[22] As noted above, the Court of Appeals has rejected plaintiff's claim that the telephone calls and other contacts which assertedly resulted in the denial of employment by a private employer infringed a protected liberty interest and plaintiff's due process rights. Bartel, 725 F.2d at 1415-16. However, the court concluded that, to the extent that plaintiff alleged that Vincent's letter accusing him of Privacy Act violations had resulted in his not being considered on an equal basis with other applicants for a GS-13 position, he might state a cognizable liberty interest the denial of which without due process would violate the Fifth Amendment. Id. at 1415. Accordingly, the court remanded plaintiff's Fifth Amendment claim for consideration by this Court, which was to determine whether plaintiff has stated a cognizable liberty interest; if so, whether he received his procedural due; and which, if any, of plaintiff's due process claims survive the Supreme Court's holding in Bush v. Lucas, supra. Id. at 1415 and note 21.

[23] However, the mere placement of a letter in Bartel's personnel file does not, standing alone, appear to constitute a denial of Bartel's liberty interest in the absence of any additional disciplinary action, e.g., discharge or demotion.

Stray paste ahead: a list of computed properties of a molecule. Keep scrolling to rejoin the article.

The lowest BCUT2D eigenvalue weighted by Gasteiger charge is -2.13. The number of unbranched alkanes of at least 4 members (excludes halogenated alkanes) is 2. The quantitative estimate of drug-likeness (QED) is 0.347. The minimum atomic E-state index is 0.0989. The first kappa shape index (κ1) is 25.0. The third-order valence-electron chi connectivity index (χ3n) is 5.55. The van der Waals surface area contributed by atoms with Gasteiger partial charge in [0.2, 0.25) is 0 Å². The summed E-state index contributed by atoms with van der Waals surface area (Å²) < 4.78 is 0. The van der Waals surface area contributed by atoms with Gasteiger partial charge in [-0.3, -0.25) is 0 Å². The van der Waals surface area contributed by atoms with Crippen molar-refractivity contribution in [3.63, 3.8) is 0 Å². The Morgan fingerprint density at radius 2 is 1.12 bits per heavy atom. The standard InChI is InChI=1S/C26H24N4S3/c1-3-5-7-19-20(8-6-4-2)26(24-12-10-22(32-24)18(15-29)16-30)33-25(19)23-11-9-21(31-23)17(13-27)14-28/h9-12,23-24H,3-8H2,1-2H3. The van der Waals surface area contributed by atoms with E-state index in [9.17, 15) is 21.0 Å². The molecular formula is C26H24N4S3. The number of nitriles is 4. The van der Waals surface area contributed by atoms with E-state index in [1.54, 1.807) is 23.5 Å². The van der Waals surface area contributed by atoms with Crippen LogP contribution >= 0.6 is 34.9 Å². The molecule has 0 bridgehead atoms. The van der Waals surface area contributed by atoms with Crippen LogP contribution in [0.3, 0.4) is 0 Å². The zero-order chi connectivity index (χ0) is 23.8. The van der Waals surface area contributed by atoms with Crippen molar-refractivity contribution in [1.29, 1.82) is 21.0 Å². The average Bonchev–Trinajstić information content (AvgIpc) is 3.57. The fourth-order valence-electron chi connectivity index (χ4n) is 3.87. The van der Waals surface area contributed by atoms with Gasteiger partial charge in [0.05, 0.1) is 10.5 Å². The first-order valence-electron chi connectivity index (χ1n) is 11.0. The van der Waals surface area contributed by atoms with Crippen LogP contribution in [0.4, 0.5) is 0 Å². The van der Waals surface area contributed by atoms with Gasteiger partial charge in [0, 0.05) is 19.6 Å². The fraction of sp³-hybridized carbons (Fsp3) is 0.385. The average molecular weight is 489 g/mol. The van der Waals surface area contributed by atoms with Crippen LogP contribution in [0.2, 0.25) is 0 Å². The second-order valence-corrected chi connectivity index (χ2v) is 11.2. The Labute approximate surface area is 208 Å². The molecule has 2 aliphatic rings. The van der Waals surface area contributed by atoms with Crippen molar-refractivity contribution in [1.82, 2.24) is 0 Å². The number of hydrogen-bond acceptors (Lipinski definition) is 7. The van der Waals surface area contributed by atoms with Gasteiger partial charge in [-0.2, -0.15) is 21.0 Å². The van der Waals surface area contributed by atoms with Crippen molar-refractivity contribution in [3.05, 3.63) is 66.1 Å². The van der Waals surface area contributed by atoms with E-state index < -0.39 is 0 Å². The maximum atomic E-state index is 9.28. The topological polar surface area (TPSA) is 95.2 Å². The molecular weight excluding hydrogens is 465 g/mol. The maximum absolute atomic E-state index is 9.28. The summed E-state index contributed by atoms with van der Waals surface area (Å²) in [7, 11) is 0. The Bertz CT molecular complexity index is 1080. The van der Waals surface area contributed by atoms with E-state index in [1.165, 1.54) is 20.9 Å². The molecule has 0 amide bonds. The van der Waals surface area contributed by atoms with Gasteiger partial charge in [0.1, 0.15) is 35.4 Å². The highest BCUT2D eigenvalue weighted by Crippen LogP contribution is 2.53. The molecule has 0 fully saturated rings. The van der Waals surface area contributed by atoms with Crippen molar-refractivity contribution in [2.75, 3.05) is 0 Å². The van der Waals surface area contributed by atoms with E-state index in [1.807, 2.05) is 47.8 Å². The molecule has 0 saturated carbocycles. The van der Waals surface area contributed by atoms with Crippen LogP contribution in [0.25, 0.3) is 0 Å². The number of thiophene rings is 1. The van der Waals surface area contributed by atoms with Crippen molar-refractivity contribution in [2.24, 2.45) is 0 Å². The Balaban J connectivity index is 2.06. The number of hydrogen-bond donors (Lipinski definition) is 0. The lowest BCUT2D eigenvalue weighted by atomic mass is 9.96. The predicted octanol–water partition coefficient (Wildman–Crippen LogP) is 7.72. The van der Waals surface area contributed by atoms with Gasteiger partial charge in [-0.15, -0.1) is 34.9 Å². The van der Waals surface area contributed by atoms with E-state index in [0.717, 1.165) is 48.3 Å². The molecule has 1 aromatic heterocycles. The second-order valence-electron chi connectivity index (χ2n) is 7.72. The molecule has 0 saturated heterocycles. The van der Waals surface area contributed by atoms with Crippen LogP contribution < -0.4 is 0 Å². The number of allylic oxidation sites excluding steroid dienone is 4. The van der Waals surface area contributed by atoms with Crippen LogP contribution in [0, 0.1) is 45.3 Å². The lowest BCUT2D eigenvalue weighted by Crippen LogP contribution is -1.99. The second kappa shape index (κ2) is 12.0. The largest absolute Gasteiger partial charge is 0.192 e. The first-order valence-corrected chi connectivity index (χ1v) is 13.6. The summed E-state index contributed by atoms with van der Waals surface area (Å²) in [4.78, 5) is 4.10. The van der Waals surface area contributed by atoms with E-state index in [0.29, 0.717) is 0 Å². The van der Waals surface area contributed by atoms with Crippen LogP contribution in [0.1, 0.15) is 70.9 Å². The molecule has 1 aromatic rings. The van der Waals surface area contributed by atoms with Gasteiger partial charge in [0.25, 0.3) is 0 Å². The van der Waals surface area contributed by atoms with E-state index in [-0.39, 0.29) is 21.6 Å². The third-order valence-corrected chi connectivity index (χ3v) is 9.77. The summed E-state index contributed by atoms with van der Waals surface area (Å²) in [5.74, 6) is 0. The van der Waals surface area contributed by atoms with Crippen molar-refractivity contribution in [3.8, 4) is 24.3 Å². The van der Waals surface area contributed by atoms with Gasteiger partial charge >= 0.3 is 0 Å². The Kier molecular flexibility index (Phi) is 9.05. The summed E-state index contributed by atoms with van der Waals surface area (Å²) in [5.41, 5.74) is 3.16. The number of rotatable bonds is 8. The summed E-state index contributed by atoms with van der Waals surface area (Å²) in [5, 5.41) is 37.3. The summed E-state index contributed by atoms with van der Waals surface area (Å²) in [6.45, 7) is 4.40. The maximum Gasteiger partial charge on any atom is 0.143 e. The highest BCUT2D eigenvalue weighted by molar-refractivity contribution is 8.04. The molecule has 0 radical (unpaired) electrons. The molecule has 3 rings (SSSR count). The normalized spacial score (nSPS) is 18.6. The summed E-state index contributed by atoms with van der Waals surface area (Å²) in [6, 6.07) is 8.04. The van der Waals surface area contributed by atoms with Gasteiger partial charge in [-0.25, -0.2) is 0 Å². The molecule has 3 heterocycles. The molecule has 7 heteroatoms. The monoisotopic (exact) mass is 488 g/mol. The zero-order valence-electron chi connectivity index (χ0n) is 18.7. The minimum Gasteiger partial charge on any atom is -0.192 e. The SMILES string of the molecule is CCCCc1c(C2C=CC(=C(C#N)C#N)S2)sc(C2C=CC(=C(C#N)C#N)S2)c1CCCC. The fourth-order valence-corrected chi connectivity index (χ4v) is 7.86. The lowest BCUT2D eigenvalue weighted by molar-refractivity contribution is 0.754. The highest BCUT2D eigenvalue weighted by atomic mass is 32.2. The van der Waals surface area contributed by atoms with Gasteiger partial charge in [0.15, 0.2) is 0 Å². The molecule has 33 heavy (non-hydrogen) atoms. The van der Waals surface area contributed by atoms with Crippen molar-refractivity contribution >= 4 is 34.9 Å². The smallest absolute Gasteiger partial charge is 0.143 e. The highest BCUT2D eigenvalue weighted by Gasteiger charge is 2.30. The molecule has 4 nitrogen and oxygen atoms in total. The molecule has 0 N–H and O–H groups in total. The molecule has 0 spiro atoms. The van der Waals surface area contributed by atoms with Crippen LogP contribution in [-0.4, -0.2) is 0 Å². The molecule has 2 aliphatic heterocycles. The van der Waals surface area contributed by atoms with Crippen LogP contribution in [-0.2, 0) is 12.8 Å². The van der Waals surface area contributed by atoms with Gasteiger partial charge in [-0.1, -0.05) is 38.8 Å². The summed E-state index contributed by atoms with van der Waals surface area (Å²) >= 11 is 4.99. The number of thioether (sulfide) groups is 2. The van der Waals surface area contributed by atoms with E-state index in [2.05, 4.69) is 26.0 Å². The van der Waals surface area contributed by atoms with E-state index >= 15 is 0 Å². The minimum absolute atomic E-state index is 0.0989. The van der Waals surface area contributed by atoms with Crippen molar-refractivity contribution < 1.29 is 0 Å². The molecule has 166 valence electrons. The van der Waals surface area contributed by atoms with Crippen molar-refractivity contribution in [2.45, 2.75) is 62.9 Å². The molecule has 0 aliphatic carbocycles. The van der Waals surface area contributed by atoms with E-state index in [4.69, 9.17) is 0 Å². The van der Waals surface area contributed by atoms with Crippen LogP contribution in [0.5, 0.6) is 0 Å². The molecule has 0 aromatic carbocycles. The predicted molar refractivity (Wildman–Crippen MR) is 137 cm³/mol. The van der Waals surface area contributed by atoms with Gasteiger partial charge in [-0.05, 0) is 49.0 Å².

[24] See supra, note 20.

[25] See Steorts v. American Airlines, 647 F.2d 194 (D.C.Cir.1981); Laffey v. Northwest Airlines, Inc., 481 F. Supp. 199, 200 (D.D.C.1979).

[26] The statute of limitations bar also requires the dismissal of plaintiff's First and Fifth Amendment claims, which essentially are constitutional defamation claims and are therefore governed by the one-year defamation time limit. See Doe v. Department of Justice, 753 F.2d at 1114-15.

[27] Actions within the outer perimeter of an official's line of duty have been defined as those actions not manifestly or palpably beyond his authority, but rather more or less connected with the general matters committed to his control or supervision. See Briggs v. Goodwin, 569 F.2d 10, 16 (D.C.Cir.1977).

[28] Bartel, 725 F.2d at 1406.

[29] Discretionary functions have been defined as those in which a government official determines what action to take based on an individual, case-by-case analysis and in which his decision includes elements of judgment and discretion. Dalehite v. United States, 346 U.S. 15, 73 S. Ct. 956, 97 L. Ed. 1427 (1953); Gray v. Bell, supra; Beins v. United States, 695 F.2d 591 (D.C.Cir. 1982).